Today, many Americans will honor fallen brethren from all wars throughout our country’s history.
The genesis for Memorial Day was back in 1868 when Gen. John Logan designated that May 30 be the official day of reconciliation to honor those who died during America’s Civil War.
Because Logan had proclaimed that flowers were to be placed on the graves of every Confederate and Union soldier interred at Arlington National Cemetery, initially the day became known nationally as “Decoration Day”.
Additional days of remembrance have been – and continue to be rightly – celebrated in some states including Jan. 19 in Texas, April 26 in Alabama, Florida, Georgia and Mississippi; and June 3 in Louisiana and Tennessee.
Through the first decades, sentiment grew to properly honor those who had died in service.
During World War I, Georgia native Moina Belle Michael “conceived the idea to wear red poppies on Memorial Day as a way to honor those who died serving the nation during war. Ms. Michael sold red poppies to friends and co-workers with the proceeds going to benefit servicemen in need.”
In 1922, the VFW became the first veterans’ organization to nationally sell red poppies.
Unfortunately, over the 88 years since, the level of Memorial Day observance, and indeed the focus on honoring those who gave the ultimate sacrifice for our country, has risen and fallen with what I will describe as the attitude of the times.
For example, in 1971 Congress decreed, by passage of the National Holiday Act (P.L. 90-363), that Memorial Day would be celebrated on “the last Monday of May.”
Why did Congress do that?
Politicians wanted to ensure a three-day weekend for federal employee holidays.
Want an example of the ebb and flow effects of the attitude of the times?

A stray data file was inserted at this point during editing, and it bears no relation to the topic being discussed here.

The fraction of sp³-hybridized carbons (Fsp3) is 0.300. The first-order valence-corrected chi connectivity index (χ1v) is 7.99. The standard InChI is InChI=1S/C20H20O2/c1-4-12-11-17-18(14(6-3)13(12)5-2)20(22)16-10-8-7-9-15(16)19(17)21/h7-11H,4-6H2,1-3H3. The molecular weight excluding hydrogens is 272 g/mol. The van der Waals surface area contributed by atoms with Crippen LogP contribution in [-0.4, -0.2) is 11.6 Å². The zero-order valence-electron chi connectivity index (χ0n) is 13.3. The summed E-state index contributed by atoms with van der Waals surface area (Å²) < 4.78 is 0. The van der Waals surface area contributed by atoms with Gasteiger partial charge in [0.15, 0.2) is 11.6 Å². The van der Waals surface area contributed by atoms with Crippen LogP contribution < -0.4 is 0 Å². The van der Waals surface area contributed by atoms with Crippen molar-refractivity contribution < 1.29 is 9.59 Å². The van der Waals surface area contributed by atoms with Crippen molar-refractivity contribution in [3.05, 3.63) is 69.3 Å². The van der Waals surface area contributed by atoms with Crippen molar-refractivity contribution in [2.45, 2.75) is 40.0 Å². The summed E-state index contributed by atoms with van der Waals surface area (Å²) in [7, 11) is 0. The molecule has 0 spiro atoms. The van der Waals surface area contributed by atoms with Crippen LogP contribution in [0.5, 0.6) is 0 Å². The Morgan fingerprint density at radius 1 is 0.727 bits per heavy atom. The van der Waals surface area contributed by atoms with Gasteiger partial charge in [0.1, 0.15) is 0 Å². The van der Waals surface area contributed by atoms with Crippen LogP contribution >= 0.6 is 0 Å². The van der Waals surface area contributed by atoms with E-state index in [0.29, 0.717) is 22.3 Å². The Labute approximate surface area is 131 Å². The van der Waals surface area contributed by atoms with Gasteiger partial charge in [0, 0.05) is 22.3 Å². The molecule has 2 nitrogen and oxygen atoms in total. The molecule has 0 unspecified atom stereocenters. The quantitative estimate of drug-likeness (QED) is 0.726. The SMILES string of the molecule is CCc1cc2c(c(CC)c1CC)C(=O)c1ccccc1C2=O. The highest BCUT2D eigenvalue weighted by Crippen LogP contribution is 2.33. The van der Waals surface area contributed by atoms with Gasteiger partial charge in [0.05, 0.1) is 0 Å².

In 2004 Washington D.C. — our nation’s capital — held its first Memorial Day parade in over 60 years.
It’s time for a change.
We ought to celebrate and honor our fallen brethren not just on the last Monday of May but every day.
One way for patriotic Americans to reinstall original intent is to direct current and future representatives to Congress to promptly reinstate May 30th as Memorial Day.
It’s the right thing to do.
In the meantime and for all time, each one of us can choose to honor all our deserving forbears.
Join me each day to reflect on the words of Moina Belle Michael’s short poem:
We cherish too, the Poppy red
That grows on fields where valor led;
It seems to signal to the skies
That blood of heroes never dies.
May God Bless these United States; and, May God Bless all who have served – and are serving – our nation.
Richard Olivastro is president of Olivastro Communications, a professional member of the National Speakers Association, and founder of Citizens For Change (www.CFC.us). He can be reached via email: RichOlivastro@gmail.com ; telephone: 877.RichSpeaks.Checkout his blog: www.richardolivastro.com/blog